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All citizens, no matter how amazing or terrible their citizenship experiences have a very personal relationship with their country. Being told that you are not welcome in your own country because a powerful group perceives you to be anti-state or anti-religion or they just hate you because you want to practice what you believe in is cruel and should be a punishable crime because it is out rightly discriminatory. Unfortunately, everyone is so busy in outshouting the other in condemnation of those who are different or belong to a minority that it has become a valid social activity to collectively revile them at leisure.

Incitement of hatred against a person or a group of people is not something new in Pakistan. If anything, we have developed it as an art form. In the sixties, the hatred was focused against Bengalis, in the seventies, it was against the government of Balochistan and the Ahmadis (they were declared non Muslims in the constitution in 1974), in the nineties, MQM a Karachi-based political party was targeted and military operations against the party claimed many civilian lives who had nothing to do with party politics. In the present day Pakistan, hate speech against Ahmadis and Shias is not only the norm, it actually has gained currency among supposedly non violent Muslims. Seemingly progressive people balk at the idea of interacting with an Ahmadi, making friends with one is almost unimaginable.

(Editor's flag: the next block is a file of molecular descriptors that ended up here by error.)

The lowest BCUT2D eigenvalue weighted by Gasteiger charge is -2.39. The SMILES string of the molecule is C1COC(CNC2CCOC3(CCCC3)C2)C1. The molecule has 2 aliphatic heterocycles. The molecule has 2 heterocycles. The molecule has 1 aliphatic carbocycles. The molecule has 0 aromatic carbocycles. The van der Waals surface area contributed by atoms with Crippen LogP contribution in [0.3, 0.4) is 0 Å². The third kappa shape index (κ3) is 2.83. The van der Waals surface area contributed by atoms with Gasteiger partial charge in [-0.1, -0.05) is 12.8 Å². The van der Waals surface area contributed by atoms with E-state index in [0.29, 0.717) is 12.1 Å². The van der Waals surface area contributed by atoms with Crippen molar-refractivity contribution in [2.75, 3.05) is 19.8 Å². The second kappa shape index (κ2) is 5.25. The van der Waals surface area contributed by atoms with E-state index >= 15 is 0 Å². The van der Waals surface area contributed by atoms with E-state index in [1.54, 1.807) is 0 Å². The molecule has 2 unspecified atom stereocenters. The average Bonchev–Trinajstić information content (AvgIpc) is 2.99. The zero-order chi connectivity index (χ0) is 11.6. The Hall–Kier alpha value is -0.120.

In a post 9/11 world, hating anything that is perceived to be against mainstream Islam has gained immense popularity in Pakistan. In a race to prove oneself holier than the other religious sect or group, every Muslim is out for the blood of those who do not subscribe to what they consider is the right way of practicing religion. Honor killings citing Hudood as an excuse, random killings citing Blasphemy law as the reason have become so common that people do not even question them. In the land of the pure, a heinous crime like murder gets the makeover of avenging the honour of the family or the honour of the Prophet, the murderer gets garlanded and the victim does not get justice and everyone believes this is how things are supposed to be and there is nothing wrong with the society where murder gets social and legal sanction in the name of religion.